Not for shy, squeamish
ODD JOBS; ARTIST’S MODEL, PLASMA DONOR CAN EARN EXTRA CASH FOR HOLIDAYS
October 26, 2009
By Heather Warlick-Moore
Copyright © 2009, The Oklahoma Publishing Company
As the holidays draw nearer, many Oklahomans will be seeking ways to make extra money to pay for Christmas gifts, family gatherings and other festivities. With unemployment rates soaring, finding a part-time seasonal job might be challenging, but that doesn’t mean there are no options left to make extra money. If you get creative and are willing to try something a bit unusual, you can find the perfect way to bring in extra cash when you need it most.
Consider your talents and interests. Are you great with kids? Baby-sitting for your friends and neighbors is an idea. With good rates and references, building clientele should be easy.
Love animals? Offer to pet-sit when friends go out of town. A reader said she made $120 watching a neighbor’s two dogs four days while they vacationed.
Maybe you’re great at choosing gifts. Offer your gift-selecting and wrapping services to professionals who may hate shopping or just don’t have the time.
From catering holiday parties to mystery shopping and working at a Christmas tree farm, there are many ways you can find part-time, easy extra income.
Here are some unconventional ways to earn money:
Model for artists
Many local art studios, university art departments and individual artists need live models to pose for portraits and sculptures. If you’re brave and not too shy, you can make about $20 an hour to pose for nude life drawing studies.
Glen Thomas teaches Life Drawing at City Arts Center and uses mostly nude models. He finds models for his classes mostly by word of mouth, and when he finds one he can rely on, he uses that model often.
“Really, beauty is not really a criterion. Punctuality is the No. 1 criteria,” Thomas said.
He’s drawn every body type. In fact, some of his favorite drawings are of “a little old man who absolutely did not have a nice physique, but he was interesting. He had a nice face.”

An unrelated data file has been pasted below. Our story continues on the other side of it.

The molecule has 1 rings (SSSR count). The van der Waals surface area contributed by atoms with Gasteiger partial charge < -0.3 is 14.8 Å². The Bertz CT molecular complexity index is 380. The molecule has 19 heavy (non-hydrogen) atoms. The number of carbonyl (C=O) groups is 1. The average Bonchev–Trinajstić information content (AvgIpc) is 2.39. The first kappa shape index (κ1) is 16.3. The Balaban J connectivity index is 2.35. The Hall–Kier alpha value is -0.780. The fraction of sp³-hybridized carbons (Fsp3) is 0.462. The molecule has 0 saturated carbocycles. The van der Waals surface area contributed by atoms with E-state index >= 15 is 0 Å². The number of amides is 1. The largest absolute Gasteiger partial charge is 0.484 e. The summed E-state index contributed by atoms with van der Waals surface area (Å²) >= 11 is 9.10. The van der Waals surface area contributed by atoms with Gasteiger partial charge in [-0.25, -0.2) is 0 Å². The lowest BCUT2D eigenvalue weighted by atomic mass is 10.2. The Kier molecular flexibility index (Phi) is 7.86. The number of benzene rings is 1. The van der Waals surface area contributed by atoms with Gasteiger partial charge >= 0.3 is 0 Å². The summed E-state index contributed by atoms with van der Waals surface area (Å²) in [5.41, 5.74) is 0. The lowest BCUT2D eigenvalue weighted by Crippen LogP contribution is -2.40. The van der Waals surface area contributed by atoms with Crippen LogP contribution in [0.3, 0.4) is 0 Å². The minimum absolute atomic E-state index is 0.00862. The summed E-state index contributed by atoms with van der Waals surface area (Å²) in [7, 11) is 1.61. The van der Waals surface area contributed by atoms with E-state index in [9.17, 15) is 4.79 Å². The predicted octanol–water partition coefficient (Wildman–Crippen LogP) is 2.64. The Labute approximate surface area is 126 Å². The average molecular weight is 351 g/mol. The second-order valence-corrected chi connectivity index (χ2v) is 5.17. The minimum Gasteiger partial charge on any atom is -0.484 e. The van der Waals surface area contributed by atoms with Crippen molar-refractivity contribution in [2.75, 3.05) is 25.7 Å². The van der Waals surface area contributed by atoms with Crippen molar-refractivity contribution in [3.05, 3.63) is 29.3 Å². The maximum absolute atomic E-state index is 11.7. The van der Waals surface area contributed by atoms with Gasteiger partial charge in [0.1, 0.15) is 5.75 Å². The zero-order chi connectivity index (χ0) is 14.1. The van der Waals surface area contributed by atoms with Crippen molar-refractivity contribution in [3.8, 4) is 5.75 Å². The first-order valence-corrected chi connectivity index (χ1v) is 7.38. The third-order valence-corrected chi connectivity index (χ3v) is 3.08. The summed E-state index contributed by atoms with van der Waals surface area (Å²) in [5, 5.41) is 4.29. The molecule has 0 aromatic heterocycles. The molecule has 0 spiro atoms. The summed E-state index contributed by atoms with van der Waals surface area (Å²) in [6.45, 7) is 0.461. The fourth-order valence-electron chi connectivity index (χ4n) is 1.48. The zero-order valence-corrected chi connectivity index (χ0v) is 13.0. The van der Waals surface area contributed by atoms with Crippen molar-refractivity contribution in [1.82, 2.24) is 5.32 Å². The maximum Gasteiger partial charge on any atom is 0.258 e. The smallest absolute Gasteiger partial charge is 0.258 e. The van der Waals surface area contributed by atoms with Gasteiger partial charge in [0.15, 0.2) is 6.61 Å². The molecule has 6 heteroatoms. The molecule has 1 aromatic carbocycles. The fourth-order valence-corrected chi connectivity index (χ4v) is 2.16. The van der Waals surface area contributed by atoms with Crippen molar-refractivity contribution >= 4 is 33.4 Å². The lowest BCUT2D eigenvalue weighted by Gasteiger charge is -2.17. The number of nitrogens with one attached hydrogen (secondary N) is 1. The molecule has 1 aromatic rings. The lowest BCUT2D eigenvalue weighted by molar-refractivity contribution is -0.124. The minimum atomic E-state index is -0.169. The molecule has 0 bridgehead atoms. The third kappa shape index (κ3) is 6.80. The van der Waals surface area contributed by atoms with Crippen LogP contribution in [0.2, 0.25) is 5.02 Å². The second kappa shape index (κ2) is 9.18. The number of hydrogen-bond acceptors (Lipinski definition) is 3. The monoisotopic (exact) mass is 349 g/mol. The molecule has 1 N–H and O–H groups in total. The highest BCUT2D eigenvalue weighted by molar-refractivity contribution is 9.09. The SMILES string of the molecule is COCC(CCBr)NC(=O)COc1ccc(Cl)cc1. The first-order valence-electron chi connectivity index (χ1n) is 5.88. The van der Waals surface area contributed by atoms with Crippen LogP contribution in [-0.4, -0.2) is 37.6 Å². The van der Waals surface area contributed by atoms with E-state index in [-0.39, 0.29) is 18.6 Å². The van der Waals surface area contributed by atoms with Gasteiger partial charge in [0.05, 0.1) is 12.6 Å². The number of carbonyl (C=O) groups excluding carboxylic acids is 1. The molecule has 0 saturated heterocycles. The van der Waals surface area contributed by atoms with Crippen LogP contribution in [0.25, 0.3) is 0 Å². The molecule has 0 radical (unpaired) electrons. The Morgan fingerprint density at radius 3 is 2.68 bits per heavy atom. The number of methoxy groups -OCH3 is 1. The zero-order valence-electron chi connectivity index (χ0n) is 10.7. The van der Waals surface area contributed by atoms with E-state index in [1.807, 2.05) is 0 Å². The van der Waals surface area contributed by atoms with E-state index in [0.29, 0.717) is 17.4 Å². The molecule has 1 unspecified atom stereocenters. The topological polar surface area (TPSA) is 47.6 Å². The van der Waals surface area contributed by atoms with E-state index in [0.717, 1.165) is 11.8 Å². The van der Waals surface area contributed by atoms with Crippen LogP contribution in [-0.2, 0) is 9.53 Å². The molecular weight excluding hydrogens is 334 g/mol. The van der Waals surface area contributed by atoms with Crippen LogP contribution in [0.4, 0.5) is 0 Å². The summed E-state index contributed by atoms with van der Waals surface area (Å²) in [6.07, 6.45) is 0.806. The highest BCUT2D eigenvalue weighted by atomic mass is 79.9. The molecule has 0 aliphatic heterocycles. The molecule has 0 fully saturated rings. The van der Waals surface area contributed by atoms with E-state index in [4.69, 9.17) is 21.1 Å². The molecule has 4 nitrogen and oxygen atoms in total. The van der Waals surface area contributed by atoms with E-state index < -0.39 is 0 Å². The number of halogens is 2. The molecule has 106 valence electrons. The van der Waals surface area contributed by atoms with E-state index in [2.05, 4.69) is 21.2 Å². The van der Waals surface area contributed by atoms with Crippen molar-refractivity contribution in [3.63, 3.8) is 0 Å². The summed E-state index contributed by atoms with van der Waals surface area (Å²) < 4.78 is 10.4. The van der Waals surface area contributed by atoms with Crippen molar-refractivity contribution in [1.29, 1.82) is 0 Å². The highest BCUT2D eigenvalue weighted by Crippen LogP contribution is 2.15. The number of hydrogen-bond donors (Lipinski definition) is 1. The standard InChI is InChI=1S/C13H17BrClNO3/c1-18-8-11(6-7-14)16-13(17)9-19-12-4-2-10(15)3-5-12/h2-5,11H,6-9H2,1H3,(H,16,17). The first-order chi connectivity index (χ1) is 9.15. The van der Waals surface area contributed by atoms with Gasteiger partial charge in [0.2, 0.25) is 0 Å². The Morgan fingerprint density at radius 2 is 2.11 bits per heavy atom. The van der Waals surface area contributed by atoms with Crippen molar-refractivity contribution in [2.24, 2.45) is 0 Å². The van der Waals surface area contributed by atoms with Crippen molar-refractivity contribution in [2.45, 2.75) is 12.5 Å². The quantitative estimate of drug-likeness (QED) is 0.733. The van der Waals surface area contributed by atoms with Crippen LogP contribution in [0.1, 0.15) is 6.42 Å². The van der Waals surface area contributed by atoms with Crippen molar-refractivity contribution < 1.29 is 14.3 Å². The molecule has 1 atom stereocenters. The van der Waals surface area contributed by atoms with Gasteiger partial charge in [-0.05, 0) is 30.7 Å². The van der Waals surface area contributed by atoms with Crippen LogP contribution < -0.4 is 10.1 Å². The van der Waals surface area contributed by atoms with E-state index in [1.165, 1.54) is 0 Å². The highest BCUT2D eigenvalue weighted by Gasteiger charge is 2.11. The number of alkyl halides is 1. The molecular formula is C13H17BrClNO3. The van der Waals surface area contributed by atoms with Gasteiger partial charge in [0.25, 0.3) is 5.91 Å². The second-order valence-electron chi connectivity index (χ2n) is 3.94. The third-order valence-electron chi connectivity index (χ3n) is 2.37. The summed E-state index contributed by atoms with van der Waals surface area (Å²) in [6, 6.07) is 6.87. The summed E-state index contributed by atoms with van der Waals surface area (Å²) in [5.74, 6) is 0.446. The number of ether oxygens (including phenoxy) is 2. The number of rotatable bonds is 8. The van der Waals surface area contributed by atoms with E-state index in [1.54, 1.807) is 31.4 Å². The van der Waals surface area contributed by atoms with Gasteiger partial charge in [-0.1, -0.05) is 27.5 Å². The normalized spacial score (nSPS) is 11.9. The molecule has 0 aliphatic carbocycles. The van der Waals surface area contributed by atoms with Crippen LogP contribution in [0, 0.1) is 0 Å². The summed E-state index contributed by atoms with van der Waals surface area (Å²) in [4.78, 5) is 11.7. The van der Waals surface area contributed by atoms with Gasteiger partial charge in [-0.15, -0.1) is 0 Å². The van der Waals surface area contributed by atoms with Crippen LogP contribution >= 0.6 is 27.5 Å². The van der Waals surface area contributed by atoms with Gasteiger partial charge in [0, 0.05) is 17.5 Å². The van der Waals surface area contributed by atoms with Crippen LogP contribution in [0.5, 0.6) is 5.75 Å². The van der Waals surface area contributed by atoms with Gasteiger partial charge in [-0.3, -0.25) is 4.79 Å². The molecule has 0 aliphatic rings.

Often, Thomas said, artists are seeking models just for portraits. Sometimes artists seek models who have specialties such as dancing, and sometimes artists will ask a model to pose in costume.
“A lot of people think that there’s something sexual going on. It’s not that at all. This is aesthetic,” Thomas said. “We’re here to draw the human figure, and I’ve never drawn a human figure that wasn’t worth drawing.”
If you’re interested in modeling for artists, Thomas recommends calling university art departments, local art studios and organizations such as the City Arts Center (951-0000) and Norman Firehouse Art Center (329-4523).
Participate in medical research
Companies such as COR Clinical Research and Lynn Health Services Institute are always looking for people to partic-ipate in phase 3 and phase 4 medical studies to test new pharmaceuticals.
“We are basically the middle man between pharmaceutical companies and the FDA,” said Courtney Manning, spokeswoman for The Lynn Institute. “It is difficult for us to find people, because people don’t really understand what we do. They think that we are just looking for some guinea pigs to come in and test new drugs. We’re not cooking drugs up in the basement.”
The Food and Drug Administration requires pharmaceutical companies to hire nonbiased researchers to test their med-icines before approval. People with medical conditions ranging from restless legs syndrome to high blood pressure and as serious as cancer and Alzheimer’s disease are needed for the clinical trials. Manning said participants in medical studies are covered by the pharmaceutical companies’ insurance policies.